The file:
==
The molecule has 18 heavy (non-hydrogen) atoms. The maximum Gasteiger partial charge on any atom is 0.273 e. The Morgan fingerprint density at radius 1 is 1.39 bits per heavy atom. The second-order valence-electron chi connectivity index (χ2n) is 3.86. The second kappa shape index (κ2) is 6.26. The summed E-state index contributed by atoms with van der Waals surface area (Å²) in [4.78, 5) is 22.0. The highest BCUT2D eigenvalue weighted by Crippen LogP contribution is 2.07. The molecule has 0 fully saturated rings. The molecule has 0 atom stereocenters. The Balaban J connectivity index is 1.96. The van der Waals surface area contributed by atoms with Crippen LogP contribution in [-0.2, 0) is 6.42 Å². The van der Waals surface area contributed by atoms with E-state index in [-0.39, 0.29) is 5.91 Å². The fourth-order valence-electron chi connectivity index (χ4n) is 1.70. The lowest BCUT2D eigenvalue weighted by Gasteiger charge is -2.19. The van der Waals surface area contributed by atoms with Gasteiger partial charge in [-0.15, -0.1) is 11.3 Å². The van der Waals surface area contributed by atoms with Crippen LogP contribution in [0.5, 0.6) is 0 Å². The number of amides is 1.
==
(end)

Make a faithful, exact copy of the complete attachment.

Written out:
The molecule has 18 heavy (non-hydrogen) atoms. The maximum Gasteiger partial charge on any atom is 0.273 e. The Morgan fingerprint density at radius 1 is 1.39 bits per heavy atom. The second-order valence-electron chi connectivity index (χ2n) is 3.86. The second kappa shape index (κ2) is 6.26. The summed E-state index contributed by atoms with van der Waals surface area (Å²) in [4.78, 5) is 22.0. The highest BCUT2D eigenvalue weighted by Crippen LogP contribution is 2.07. The molecule has 0 fully saturated rings. The molecule has 0 atom stereocenters. The Balaban J connectivity index is 1.96. The van der Waals surface area contributed by atoms with Crippen LogP contribution in [-0.2, 0) is 6.42 Å². The van der Waals surface area contributed by atoms with E-state index in [-0.39, 0.29) is 5.91 Å². The fourth-order valence-electron chi connectivity index (χ4n) is 1.70. The lowest BCUT2D eigenvalue weighted by Gasteiger charge is -2.19. The van der Waals surface area contributed by atoms with Gasteiger partial charge in [-0.15, -0.1) is 11.3 Å². The van der Waals surface area contributed by atoms with Crippen LogP contribution in [0.5, 0.6) is 0 Å². The number of amides is 1.